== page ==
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Eldercare

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  1. 10.9 hrs • 3/10/2015 • Unabridged

    A witty, tender memoir of a son’s journey home to care for his irascible mother—a tale of secrets, silences, and enduring love When George Hodgman leaves Manhattan for his hometown of Paris, Missouri, he finds himself—an unlikely caretaker and near-lethal cook—in a head-on collision with his aging mother, Betty, a woman of wit and will. Will George lure her into assisted living? When hell freezes over. He can’t bring himself to force her from the home both treasure—the place where his father’s voice lingers, the scene of shared jokes, skirmishes, and, behind the dusty antiques, a rarely acknowledged conflict: Betty, who speaks her mind but cannot quite reveal her heart, has never really accepted the fact that her son is gay. As these two unforgettable characters try to bring their different worlds together, Hodgman reveals the challenges of Betty’s life and his own struggle for self-respect, moving readers from their small town—crumbling but still colorful—to the star-studded corridors of Vanity Fair. Evocative of The End of Your Life Book Club and The Tender Bar, Hodgman’s debut is both an indelible portrait of a family and an exquisitely told tale of a prodigal son’s return.

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    Bettyville

    10.9 hrs • 3/10/15 • Unabridged
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  2. 12.7 hrs • 7/15/2012 • Unabridged

    “I didn’t expect this.” No one really expects it, but at some time or another, just about everyone has been—or will be—responsible for giving care, for a sustained period, to someone close to them. Gail Sheehy, who has chronicled every major turning point for twentieth-century Americans, as well as reported on everything from politics to sexuality, knows firsthand the trials, fears, and rare joys of caregiving. In Passages in Caregiving, she takes you by the hand and shows you that you will get through this, and you will do the right things. Sheehy identifies eight crucial stages of caregiving and offers insight for successfully navigating each one. With empathy and intelligence, backed by formidable research, and interspersed with poignant stories of her experience and that of other successful caregivers, Passages in Caregiving addresses the needs of this enormous and growing group. It is sure to become the touchstone for this challenging yet deeply rewarding period in your life journey. Providing invaluable advice and guidance, this book examines the arc of caregiving from the first signs of trouble. Sheehy answers the most important questions to consider: How serious is it? What do I ask the doctor? How will this be paid for? What are our options? At the same time she offers new tips and strategies that you won’t find anywhere else. Most important, however, Passages in Caregiving points out that you don’t have to be alone in this process. Included are countless resources and names of advocacy groups that are there to help even the most complicated of situations, many of which are woefully underutilized. With Gail Sheehy as your guide, Passages in Caregiving is sure to help turn a stressful, life-altering situation into a journey that can be safely navigated and from which everyone can benefit.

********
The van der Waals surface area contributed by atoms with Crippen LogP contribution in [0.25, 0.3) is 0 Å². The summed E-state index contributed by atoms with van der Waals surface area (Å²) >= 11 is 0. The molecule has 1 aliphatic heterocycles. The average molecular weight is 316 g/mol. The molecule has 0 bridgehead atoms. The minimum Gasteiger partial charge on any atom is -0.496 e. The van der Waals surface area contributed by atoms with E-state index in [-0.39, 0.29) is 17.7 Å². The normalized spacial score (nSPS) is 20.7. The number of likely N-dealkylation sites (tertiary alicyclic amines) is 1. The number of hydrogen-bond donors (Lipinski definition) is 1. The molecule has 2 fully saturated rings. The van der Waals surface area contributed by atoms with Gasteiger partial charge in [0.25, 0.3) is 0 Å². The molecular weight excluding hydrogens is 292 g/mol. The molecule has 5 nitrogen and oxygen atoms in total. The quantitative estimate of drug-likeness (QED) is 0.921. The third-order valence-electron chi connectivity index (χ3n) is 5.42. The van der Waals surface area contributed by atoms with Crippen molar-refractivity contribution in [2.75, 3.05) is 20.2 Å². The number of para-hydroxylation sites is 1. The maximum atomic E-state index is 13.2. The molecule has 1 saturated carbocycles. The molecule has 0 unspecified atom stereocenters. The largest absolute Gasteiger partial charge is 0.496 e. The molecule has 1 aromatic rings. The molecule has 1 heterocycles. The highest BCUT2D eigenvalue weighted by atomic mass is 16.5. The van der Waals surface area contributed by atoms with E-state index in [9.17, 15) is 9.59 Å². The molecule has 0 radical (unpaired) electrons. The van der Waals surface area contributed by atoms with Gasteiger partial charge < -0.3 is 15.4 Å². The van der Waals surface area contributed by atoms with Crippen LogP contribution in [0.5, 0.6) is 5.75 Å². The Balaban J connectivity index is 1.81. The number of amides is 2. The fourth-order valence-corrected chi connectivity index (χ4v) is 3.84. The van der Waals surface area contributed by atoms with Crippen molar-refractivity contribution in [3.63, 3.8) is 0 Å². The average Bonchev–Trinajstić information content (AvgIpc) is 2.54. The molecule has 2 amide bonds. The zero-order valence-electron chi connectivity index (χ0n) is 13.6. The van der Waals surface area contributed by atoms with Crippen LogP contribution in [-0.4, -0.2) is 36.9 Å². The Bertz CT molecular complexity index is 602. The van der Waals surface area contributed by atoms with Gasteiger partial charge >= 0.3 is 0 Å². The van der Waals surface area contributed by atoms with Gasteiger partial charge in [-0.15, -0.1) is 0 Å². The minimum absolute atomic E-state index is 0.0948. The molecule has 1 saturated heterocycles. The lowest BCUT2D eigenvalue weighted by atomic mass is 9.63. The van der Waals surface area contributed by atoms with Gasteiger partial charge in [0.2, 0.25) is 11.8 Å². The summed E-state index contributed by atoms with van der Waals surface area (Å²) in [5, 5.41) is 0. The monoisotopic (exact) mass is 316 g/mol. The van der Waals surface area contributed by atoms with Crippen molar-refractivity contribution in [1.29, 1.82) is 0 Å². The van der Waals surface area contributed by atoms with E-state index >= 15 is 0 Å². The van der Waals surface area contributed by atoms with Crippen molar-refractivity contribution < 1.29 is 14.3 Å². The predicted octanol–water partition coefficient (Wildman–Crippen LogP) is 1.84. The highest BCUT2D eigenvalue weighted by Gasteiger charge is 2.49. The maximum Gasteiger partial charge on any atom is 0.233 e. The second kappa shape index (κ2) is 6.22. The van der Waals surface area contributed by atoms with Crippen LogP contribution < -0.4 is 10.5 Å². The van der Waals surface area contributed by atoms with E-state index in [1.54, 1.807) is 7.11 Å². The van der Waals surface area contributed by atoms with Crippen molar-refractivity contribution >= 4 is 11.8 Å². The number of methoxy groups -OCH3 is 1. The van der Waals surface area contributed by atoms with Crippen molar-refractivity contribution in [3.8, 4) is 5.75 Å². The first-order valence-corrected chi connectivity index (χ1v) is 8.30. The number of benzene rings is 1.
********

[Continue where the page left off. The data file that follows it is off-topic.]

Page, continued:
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    Passages in Caregiving

    12.7 hrs • 7/15/12 • Unabridged
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  3. 15.6 hrs • 4/26/2011 • Unabridged